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J Biol Chem. 1994 Dec 23;269(51):32279-85.

Differential effect of cell-associated heparan sulfates on the binding of keratinocyte growth factor (KGF) and acidic fibroblast growth factor to the KGF receptor.

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Department of Biology, Technion, Israel Institute of Technology, Technion City, Haifa.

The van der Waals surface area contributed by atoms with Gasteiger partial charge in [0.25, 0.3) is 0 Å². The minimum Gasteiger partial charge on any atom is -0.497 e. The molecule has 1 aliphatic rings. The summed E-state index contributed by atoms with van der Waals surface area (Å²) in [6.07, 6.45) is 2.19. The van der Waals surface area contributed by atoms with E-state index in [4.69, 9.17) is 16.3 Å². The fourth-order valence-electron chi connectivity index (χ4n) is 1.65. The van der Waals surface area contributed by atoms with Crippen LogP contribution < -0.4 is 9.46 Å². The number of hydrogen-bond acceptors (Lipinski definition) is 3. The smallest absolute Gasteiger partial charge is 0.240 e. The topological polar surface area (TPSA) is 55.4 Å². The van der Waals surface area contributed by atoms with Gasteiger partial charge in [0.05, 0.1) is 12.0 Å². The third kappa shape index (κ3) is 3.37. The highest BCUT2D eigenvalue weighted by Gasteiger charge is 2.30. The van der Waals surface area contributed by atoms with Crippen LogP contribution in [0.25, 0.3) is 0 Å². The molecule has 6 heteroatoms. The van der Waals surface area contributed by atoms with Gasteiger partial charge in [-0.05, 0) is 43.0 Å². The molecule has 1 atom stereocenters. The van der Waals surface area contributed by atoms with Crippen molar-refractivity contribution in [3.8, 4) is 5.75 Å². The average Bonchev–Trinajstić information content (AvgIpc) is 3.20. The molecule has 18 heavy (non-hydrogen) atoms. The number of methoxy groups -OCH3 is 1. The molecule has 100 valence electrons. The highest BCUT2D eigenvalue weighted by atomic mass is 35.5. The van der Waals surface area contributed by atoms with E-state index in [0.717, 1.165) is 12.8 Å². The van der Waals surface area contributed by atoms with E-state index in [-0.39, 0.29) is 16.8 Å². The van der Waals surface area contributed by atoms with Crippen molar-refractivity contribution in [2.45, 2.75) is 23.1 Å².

The fibroblast growth factors (FGFs) act through high affinity tyrosine kinase receptors and, in addition, interact with lower affinity receptors that represent cell- or matrix-associated heparan sulfate proteoglycans. These lower affinity receptors modulate the biological activities of FGFs, but the mechanism by which they exert these effects is rather controversial. We have previously shown (Ron, D., Bottaro, D. P., Finch, P. W., Morris, D., Rubin, J. S., and Aaronson, S. A. (1993) J. Biol. Chem. 268, 2984-2988) that heparin potentiates the mitogenic activity of acidic FGF (aFGF) but inhibits that of the keratinocyte growth factor (KGF) in cells that express the KGF receptor (KGFR). Both growth factors bind the KGFR with high affinity. To gain an insight into the mechanism by which heparin modulates the biological activity of aFGF and KGF, we studied the effect of heparin and cell-associated heparan sulfates on the binding of these two growth factors to the KGFR. To work in a well defined system, we expressed functional KGFR in L6E9 myoblasts that lack detectable high affinity binding sites for FGFs. Low concentrations of heparin inhibited the binding of KGF to the KGFR. By contrast, similar concentrations of heparin enhanced the binding of aFGF to this receptor. The effect of heparin was not unique to L6E9 cells expressing the KGFR; it was also observed in Balb/MK cells that naturally express KGFR. Treatment of cells with sodium chlorate, which blocks sulfation of proteoglycans, reduced the binding of aFGF to its low and high affinity binding sites by 95 and 80%, respectively. In contrast, the binding of KGF to its high affinity binding sites was enhanced about 2-fold. Similar results were obtained after degradation of cell-associated heparan sulfates by heparinase and heparitinase. Heparin restored the high affinity binding of aFGF to chlorate-treated cells and completely abolished the high affinity binding of KGF. Binding competition experiments suggest that aFGF and KGF bind to the same population of cell-associated heparan sulfates. In addition, KGF is apparently interacting with an as yet unidentified type of low affinity binding site that is not affected by chlorate or heparan sulfate-degrading enzymes. An important property of the FGF high affinity receptors is their ability to bind more than one ligand with high affinity. Based on the differential effect of cell-associated heparan sulfates on the binding of KGF and aFGF to the KGFR, we propose a regulatory role for cell-associated heparan sulfates as coordinators of the interaction of aFGF and KGF with the KGFR.(ABSTRACT TRUNCATED AT 400 WORDS)

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